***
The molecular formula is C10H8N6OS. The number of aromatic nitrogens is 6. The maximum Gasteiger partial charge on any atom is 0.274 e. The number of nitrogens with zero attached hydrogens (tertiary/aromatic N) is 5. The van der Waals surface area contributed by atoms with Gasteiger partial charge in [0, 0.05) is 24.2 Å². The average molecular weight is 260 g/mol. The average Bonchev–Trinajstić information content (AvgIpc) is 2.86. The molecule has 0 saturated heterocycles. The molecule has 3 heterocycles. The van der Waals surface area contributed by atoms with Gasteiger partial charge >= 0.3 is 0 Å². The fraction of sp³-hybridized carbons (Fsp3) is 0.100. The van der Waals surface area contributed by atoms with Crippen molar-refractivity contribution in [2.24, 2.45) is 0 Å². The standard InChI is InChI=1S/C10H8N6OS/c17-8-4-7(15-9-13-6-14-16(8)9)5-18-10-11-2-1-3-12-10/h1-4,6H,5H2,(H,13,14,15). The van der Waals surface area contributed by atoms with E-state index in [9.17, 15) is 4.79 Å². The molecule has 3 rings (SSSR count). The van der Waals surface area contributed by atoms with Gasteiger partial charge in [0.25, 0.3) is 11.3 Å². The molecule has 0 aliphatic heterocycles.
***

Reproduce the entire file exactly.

The molecular formula is C10H8N6OS. The number of aromatic nitrogens is 6. The maximum Gasteiger partial charge on any atom is 0.274 e. The number of nitrogens with zero attached hydrogens (tertiary/aromatic N) is 5. The van der Waals surface area contributed by atoms with Gasteiger partial charge in [0, 0.05) is 24.2 Å². The average molecular weight is 260 g/mol. The average Bonchev–Trinajstić information content (AvgIpc) is 2.86. The molecule has 0 saturated heterocycles. The molecule has 3 heterocycles. The van der Waals surface area contributed by atoms with Gasteiger partial charge >= 0.3 is 0 Å². The fraction of sp³-hybridized carbons (Fsp3) is 0.100. The van der Waals surface area contributed by atoms with Crippen molar-refractivity contribution in [2.24, 2.45) is 0 Å². The standard InChI is InChI=1S/C10H8N6OS/c17-8-4-7(15-9-13-6-14-16(8)9)5-18-10-11-2-1-3-12-10/h1-4,6H,5H2,(H,13,14,15). The van der Waals surface area contributed by atoms with E-state index in [9.17, 15) is 4.79 Å². The molecule has 3 rings (SSSR count). The van der Waals surface area contributed by atoms with Gasteiger partial charge in [0.25, 0.3) is 11.3 Å². The molecule has 0 aliphatic heterocycles.